Sometimes you just need to rip the bandaid off

We all know that the only thing more painful than ripping a bandaid off is taking it off ever so slowly.

We all know that you treat cancers by swiftly removing the whole tumor (if possible), and not by gently nudging out one cancerous cell at a time.

We all know (don’t we?) that you fight wars to win.  To that, I’d add that there’s probably more humanity in getting a war over swiftly, even if that means bringing in a lot of upfront firepower against enemy troops, than dragging a war out forever in order to spare as many enemy troop lives as possible.  That is, I’d be willing to bet that, if you could play the two war scenarios out in alternative universes, the swift, but more brutal war, would end up with fewer casualties than the attentuated, but kinder war.

In any event, because I believe that principle, I was gratified to see this story:

NATO troops fought a six-hour battle with insurgents in southern Afghanistan Monday in a firefight that left 55 militants and one NATO soldier dead, the Western alliance said.

Twenty militants also were wounded in the fight in the Daychopan district of Zabul province, NATO said. The nationality of the dead NATO soldier was not released, though many of the Western troops in Zabul are American.

The battle came on the heels of another major fight between militants and NATO and Afghan troops Saturday in neighboring Uruzgan province in which 70 insurgents were killed after they attacked a military base north of Tarin Kowt.

Maj. Luke Knittig, a spokesman for NATO’s International Security Assistance Force, said troops in southern Afghanistan are moving into areas where insurgents are active in order to set security conditions to allow reconstruction and development.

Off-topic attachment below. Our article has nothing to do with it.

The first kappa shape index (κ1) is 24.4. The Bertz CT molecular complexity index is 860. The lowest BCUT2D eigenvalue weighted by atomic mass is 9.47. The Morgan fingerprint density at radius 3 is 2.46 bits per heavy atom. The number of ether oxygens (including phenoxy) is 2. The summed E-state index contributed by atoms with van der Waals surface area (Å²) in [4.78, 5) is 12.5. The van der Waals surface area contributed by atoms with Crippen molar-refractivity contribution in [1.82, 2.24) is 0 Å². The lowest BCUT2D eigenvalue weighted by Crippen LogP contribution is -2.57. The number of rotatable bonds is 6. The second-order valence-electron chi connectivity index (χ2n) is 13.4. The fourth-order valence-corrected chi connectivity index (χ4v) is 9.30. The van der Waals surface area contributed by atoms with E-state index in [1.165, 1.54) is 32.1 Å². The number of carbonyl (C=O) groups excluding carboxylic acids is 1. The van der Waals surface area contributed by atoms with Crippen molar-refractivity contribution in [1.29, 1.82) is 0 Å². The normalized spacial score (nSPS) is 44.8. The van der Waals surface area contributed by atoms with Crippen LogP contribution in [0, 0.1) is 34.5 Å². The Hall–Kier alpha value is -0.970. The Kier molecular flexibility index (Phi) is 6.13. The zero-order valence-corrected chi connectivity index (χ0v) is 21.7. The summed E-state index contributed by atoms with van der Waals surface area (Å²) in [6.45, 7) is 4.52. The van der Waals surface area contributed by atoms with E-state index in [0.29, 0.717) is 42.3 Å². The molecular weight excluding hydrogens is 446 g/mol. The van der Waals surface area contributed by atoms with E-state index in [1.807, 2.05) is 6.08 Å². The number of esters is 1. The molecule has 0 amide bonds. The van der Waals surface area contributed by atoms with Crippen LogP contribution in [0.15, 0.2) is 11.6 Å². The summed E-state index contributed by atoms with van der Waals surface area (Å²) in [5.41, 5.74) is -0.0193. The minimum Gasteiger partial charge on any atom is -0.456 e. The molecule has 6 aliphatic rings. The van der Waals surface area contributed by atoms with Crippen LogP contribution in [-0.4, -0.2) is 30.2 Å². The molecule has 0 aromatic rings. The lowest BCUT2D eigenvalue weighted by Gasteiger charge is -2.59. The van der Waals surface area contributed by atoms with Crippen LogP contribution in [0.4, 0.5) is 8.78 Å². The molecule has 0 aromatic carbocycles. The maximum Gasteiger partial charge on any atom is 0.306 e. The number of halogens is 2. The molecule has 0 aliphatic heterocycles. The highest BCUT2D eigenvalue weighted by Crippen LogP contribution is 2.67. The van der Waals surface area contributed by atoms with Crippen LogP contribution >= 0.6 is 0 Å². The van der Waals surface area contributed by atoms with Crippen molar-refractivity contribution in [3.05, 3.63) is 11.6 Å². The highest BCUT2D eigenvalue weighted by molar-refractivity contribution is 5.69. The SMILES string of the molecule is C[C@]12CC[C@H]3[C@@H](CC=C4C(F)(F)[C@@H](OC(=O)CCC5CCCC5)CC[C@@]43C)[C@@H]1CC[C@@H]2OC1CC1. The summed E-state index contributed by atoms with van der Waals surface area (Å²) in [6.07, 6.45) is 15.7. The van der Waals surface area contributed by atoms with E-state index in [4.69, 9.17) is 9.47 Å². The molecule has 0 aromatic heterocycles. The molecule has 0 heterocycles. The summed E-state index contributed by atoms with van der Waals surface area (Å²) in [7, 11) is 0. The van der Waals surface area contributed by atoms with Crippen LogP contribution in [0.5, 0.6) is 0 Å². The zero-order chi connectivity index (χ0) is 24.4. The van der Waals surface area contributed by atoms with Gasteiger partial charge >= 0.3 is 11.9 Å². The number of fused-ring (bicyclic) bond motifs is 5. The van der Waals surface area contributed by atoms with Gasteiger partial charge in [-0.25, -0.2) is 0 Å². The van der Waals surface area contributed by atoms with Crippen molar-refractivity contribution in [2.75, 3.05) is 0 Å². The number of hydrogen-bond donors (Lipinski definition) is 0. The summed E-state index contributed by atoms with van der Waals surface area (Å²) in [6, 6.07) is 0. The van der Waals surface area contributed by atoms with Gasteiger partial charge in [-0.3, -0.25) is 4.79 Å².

“We’re not going to get fixated on a scoreboard tally of insurgents killed,” he said. “What’s more important is getting an accountable government in place.”

NATO and Afghan troops are pressing ahead with a new joint offensive called Operation Eagle, aimed at keeping pressure on the Taliban through the fall and winter and to pave the way for long-promised development after the harshest fighting since the 2001 U.S.-led invasion that ousted the Taliban.

The 32,000-strong NATO-led force took command of security operations in all of Afghanistan last month and has been battling resurgent Taliban militants in the south and east.

There’s more, but the point seems to be that NATO has figured out that you don’t win a war against a determined enemy by dropping a desultory bomb or two on a mule.

And no, I do not feel sorry for the Talibanis who died.  This is war, for God sakes!  Their goal is to kill us; our goal is to kill them first.  They’ve put themselves in the line of fire.  If they’d go away, and leave the beleaguered Afghani people to enjoy the fruits of democracy (and, of course, stop trying to kill NATO troops), we’d leave them alone.  And just to keep the dead Talibani’s voluntary appearance on the battlefield in perspective, remember that the Taliban worked closely with Al Qaeda in 2001, not to kill soldiers in a declared war, but to massacre as many American civilians as possible.

The same situation applies in Afghanistan as it does in Israel.  As you know, the saying there is that, if the Palestinians stopped fighting, peace would come to that land; if the Israelis stopped fighting, they’d all be massacred.  War is never just about killing.  It’s always about the reasons behind the killing and the impetus or lack thereof to continue with the killing.